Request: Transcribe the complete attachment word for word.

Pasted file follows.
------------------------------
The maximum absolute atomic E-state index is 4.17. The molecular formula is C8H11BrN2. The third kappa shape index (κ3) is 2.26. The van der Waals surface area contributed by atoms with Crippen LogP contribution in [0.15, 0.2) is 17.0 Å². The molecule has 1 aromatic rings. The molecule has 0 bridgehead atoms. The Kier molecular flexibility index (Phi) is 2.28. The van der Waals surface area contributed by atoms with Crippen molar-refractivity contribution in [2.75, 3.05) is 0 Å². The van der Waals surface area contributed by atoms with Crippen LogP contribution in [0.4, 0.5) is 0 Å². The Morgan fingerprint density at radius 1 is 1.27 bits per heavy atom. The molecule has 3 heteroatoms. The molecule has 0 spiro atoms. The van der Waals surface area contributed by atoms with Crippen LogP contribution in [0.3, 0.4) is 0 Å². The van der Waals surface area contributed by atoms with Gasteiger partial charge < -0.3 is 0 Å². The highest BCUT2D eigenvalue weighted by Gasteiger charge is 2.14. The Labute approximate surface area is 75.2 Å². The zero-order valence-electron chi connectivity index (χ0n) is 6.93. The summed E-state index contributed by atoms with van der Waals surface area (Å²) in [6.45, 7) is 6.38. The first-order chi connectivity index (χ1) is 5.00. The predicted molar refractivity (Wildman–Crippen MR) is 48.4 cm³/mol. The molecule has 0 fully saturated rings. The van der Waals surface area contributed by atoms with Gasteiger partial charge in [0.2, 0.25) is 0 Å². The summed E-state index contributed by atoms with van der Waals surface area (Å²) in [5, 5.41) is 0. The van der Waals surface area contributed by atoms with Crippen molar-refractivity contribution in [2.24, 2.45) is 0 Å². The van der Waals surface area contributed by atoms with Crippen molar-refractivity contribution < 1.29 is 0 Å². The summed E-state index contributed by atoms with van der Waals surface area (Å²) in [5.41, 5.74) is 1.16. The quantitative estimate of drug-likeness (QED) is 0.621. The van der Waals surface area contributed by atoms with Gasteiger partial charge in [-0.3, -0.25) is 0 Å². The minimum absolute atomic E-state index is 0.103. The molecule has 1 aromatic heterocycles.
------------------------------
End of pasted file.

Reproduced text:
The maximum absolute atomic E-state index is 4.17. The molecular formula is C8H11BrN2. The third kappa shape index (κ3) is 2.26. The van der Waals surface area contributed by atoms with Crippen LogP contribution in [0.15, 0.2) is 17.0 Å². The molecule has 1 aromatic rings. The molecule has 0 bridgehead atoms. The Kier molecular flexibility index (Phi) is 2.28. The van der Waals surface area contributed by atoms with Crippen molar-refractivity contribution in [2.75, 3.05) is 0 Å². The van der Waals surface area contributed by atoms with Crippen LogP contribution in [0.4, 0.5) is 0 Å². The Morgan fingerprint density at radius 1 is 1.27 bits per heavy atom. The molecule has 3 heteroatoms. The molecule has 0 spiro atoms. The van der Waals surface area contributed by atoms with Crippen LogP contribution in [0.3, 0.4) is 0 Å². The van der Waals surface area contributed by atoms with Gasteiger partial charge < -0.3 is 0 Å². The highest BCUT2D eigenvalue weighted by Gasteiger charge is 2.14. The Labute approximate surface area is 75.2 Å². The zero-order valence-electron chi connectivity index (χ0n) is 6.93. The summed E-state index contributed by atoms with van der Waals surface area (Å²) in [6.45, 7) is 6.38. The first-order chi connectivity index (χ1) is 5.00. The predicted molar refractivity (Wildman–Crippen MR) is 48.4 cm³/mol. The molecule has 0 fully saturated rings. The van der Waals surface area contributed by atoms with Gasteiger partial charge in [0.2, 0.25) is 0 Å². The summed E-state index contributed by atoms with van der Waals surface area (Å²) in [5, 5.41) is 0. The van der Waals surface area contributed by atoms with Crippen molar-refractivity contribution in [2.24, 2.45) is 0 Å². The van der Waals surface area contributed by atoms with Crippen molar-refractivity contribution < 1.29 is 0 Å². The summed E-state index contributed by atoms with van der Waals surface area (Å²) in [5.41, 5.74) is 1.16. The quantitative estimate of drug-likeness (QED) is 0.621. The van der Waals surface area contributed by atoms with Gasteiger partial charge in [-0.3, -0.25) is 0 Å². The minimum absolute atomic E-state index is 0.103. The molecule has 1 aromatic heterocycles.